Yellowstone: Bears

This is part of a series of posts about wildlife we saw in Yellowstone National Park during our June vacation in Grand Teton and Yellowstone National Parks.

Yellowstone has two kinds of bears: grizzly bears and black bears. Grizzlies are brown bears, larger than black bears. Grizzly bears have longer claws and can’t climb trees like black bears can. Both can run faster than humans.

We had three notable bear sightings during our week in Yellowstone NP. The first was a pair of black bear cubs just south of Tower Junction. Another person saw the mother and three cubs and gave us directions, but we only saw these two. We saw the bear in the above photo as we drove by, with a ranger hurrying us along. We pulled over at the next turnout and saw the second cub.

second black bear cub
second black bear cub

Two days later we ran into the same helpful guy, and he helped us see another bear. We were driving through the Lamar Valley, when we saw a lot of parked cars and tripods. We saw the guy who had helped us with the black bears, so we went over and talked to him. He was watching four coyote pups playing up the hill through his spotting scope and taking photos with his 500 mm prime lens. By the time I got set up, the pups disappeared behind the rock.

As the guy was packing up to leave, he asked folks across the road what they were looking at, and they said a grizzly bear. As usual, we couldn’t spot it with our binoculars despite everyone’s directions on where to look, so the guy took his spotting scope back out from his truck and set it up so we could see the grizzly bear. Then we saw the grizzly bear lumbering up a distant ridge! This is where we learned that a spotting scope can transform a puzzled “where?” experience to the “aha!” of seeing the behavior of wildlife. Here’s an uncropped photo of the ridge at 400 mm.

grizzly bear on distant ridge
grizzly bear on distant ridge (click to enlarge)

Here’s a photo cropped to 1024 pixels from over 5000 pixels. The bear is a dark blob in a gap between the trees, near the ridgetop.

grizzly bear walking behind trees
grizzly bear walking behind trees (click to enlarge)

Here the bear is on the ridge line, on the left. Compare the two photos to see that the bear has moved. Everyone said that this is a grizzly bear. I couldn’t tell, but it had to a big bear to see at this distance.

grizzly bear on ridgeline
grizzly bear on ridge line (click to enlarge)

On our last day in Yellowstone, we saw this black bear cub just south of the Upper Terraces near Mammoth. Note that black bears aren’t always black; they can have brown or cinnamon coats.

baby black bear
baby black bear (click to enlarge)

Below, the sun came out for a bit. I like this next photo, with the sun behind the bear, highlighting its back, head, and paw. I take no credit for the backlight — I simply walked closer to the bear, keeping my back to the road with cars and people, in case the momma bear discovered us. The sun came out from the clouds behind the bear, and I took the shot.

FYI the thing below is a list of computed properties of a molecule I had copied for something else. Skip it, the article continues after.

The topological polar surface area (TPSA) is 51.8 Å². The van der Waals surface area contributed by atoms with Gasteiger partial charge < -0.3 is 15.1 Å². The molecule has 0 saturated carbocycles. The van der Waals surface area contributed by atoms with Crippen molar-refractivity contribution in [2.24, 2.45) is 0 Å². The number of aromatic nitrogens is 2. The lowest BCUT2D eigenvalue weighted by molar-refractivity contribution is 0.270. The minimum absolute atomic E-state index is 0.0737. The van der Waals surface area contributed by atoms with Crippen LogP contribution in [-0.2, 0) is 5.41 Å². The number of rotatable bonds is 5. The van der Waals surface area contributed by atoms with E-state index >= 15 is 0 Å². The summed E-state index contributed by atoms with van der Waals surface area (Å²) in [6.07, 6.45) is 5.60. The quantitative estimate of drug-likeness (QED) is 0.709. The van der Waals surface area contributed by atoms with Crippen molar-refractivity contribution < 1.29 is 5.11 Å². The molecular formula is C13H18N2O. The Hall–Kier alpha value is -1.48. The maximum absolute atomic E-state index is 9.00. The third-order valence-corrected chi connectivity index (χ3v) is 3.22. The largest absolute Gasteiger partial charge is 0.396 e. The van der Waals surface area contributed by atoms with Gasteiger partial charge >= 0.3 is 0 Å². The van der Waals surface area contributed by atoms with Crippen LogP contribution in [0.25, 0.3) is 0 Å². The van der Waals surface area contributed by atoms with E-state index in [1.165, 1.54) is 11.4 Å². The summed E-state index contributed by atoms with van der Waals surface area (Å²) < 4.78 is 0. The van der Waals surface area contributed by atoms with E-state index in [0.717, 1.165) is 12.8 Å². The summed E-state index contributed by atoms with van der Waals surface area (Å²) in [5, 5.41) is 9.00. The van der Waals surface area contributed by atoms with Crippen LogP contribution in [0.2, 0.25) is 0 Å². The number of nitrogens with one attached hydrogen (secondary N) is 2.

black bear
backlit black bear (click to enlarge)

The cub tried to ignore the crowd of people taking pictures. Everyone stayed on this side of the trees. But if the cub or its mother, who never appeared, had charged us, it would have been a mess. The photo below was taken at 100 mm, to show the folks closer than me. The other photos of this bear were at 400 mm without a tripod, and some of the photos are cropped. Occasionally I can get a sharp image without a tripod, but the rate of keepers is much higher when I use a tripod.

taking photos of bear
taking photos of bear (click to enlarge)

We planned to hike in both national parks, but we stayed to well-traveled trails because of concerns about bears. The local couple we talked with at Schwabacher’s Landing carried several cans of bear spray, and they cautioned us about hiking too far away from everyone else. They’ve had to use bear spray. The Colorado guy who helped us in Lamar Valley also carried bear spray. Years ago, he and his brother were fishing when a black bear kept approaching them, perhaps after the trout they had caught. His brother threw rocks at the bears, and the bear finally backed off after getting hit by a good-sized rock. So two sets of regulars to the parks both carry bear spray based on their personal experience with bears. A can of bear spray costs $50 and can’t be taken on US flights, so we didn’t buy any and therefore stayed away from trails with bears.

For folks who want to see bears in Yellowstone, go before mid-June, when the weather warms up and the bears in their bearskin coats head for the cooler high country. We heard this from the ranger who told us about the osprey nest and from the Colorado guy, who has visited Yellowstone dozens of times.


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I enjoy travel, art, food, photography, nature, California native plants, history, and yoga. I am a retired software engineer. The gravatar is a Nuttall's woodpecker that visited our backyard.

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